Encyclopedia of Modern Political Thought (set)

Encyclopedia of Modern Political Thought (set)

  • Author: Gregory Claeys
  • Publisher: CQ Press
  • ISBN: 1506317588
  • Category: Reference
  • Page: 944
  • View: 2980
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This groundbreaking new work explores modern and contemporary political thought since 1750, looking at the thinkers, concepts, debates, issues, and national traditions that have shaped political thought from the Enlightenment to post-modernism and post-structuralism. Encyclopedia of Modern Political Thought is two-volume A to Z reference that provides historical context to the philosophical issues and debates that have shaped attitudes toward democracy, citizenship, rights, property, duties, justice, equality, community, law, power, gender, race, and legitimacy over the last three centuries. It profiles major and minor political thinkers, and the national traditions, both Western and non-Western, which continue to shape and divide political thought. More than 200 scholars from leading international research institutions and organizations have provided signed entries that offer comprehensive coverage of: Thought of regions and countries, including African political thought, American political thought , Australasian political thought (Australian and New Zealand), Chinese political thought, Indian political thought, Islamic political Thought, Japanese political thought, and more Thought regarding contemporary issues such as abortion, affirmative action, animal rights, European integration, feminism, humanitarian intervention, international law, race and racism, and more The ideological spectrum from Marxism to neoconservatism, including anarchism, conservatism, Darwinism and Social Darwinism, Engels, fascism, the Frankfurt School, Lenin and Leninism, socialism, and more Connections of political thought to key areas of politics and other disciplines such as economics, psychology, law, and religion Notable time periods of political thought since 1750 Concepts including class, democratic theory, liberalism, nationalism, natural and human rights, and theories of the state Theorists and political intellectuals, both Western and non-Western including John Adams, Edmund Burke, Mohandas Gandhi, Immanuel Kant, Ayatollah Khomeini, Ernst Friedrich Schumacher, George Washington, and Mary Wollstonecraft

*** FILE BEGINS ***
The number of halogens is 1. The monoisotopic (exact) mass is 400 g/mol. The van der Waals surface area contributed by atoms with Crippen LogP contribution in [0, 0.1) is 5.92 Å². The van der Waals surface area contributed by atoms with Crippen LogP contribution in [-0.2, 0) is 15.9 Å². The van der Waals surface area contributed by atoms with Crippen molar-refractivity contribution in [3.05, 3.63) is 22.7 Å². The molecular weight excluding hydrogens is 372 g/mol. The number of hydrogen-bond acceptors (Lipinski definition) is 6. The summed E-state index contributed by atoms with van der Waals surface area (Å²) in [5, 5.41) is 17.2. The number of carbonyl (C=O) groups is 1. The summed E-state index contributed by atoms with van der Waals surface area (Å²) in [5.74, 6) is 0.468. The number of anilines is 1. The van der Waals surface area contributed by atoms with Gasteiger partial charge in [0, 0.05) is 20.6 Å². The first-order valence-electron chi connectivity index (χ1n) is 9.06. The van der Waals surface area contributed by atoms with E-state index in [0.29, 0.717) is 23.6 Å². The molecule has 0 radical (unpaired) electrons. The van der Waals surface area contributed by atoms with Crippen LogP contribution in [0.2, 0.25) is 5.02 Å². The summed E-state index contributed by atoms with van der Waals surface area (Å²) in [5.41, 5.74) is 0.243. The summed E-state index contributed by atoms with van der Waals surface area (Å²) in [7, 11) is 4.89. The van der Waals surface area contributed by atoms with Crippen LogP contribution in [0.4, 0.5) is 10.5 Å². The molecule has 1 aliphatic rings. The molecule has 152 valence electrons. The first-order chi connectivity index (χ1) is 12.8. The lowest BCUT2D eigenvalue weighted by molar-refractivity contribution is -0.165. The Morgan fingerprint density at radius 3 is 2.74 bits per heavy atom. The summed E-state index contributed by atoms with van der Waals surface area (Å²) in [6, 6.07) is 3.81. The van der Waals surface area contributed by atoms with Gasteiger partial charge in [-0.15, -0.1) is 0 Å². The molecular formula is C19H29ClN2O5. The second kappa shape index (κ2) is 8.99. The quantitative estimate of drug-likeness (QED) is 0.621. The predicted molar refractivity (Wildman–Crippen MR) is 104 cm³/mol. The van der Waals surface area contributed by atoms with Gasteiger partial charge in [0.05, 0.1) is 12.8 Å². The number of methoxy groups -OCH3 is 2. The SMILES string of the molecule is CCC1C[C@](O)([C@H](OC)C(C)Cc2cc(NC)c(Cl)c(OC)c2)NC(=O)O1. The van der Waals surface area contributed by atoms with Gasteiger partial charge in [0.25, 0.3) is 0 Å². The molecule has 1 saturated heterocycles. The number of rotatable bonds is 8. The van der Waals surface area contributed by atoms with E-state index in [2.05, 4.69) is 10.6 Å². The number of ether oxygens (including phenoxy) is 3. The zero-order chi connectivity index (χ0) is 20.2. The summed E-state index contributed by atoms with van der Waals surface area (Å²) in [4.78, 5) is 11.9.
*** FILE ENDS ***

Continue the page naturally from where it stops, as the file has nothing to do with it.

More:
A Darwinian Left

A Darwinian Left

Politics, Evolution and Cooperation

  • Author: Peter Singer
  • Publisher: Yale University Press
  • ISBN: 0300189990
  • Category: Science
  • Page: 80
  • View: 5316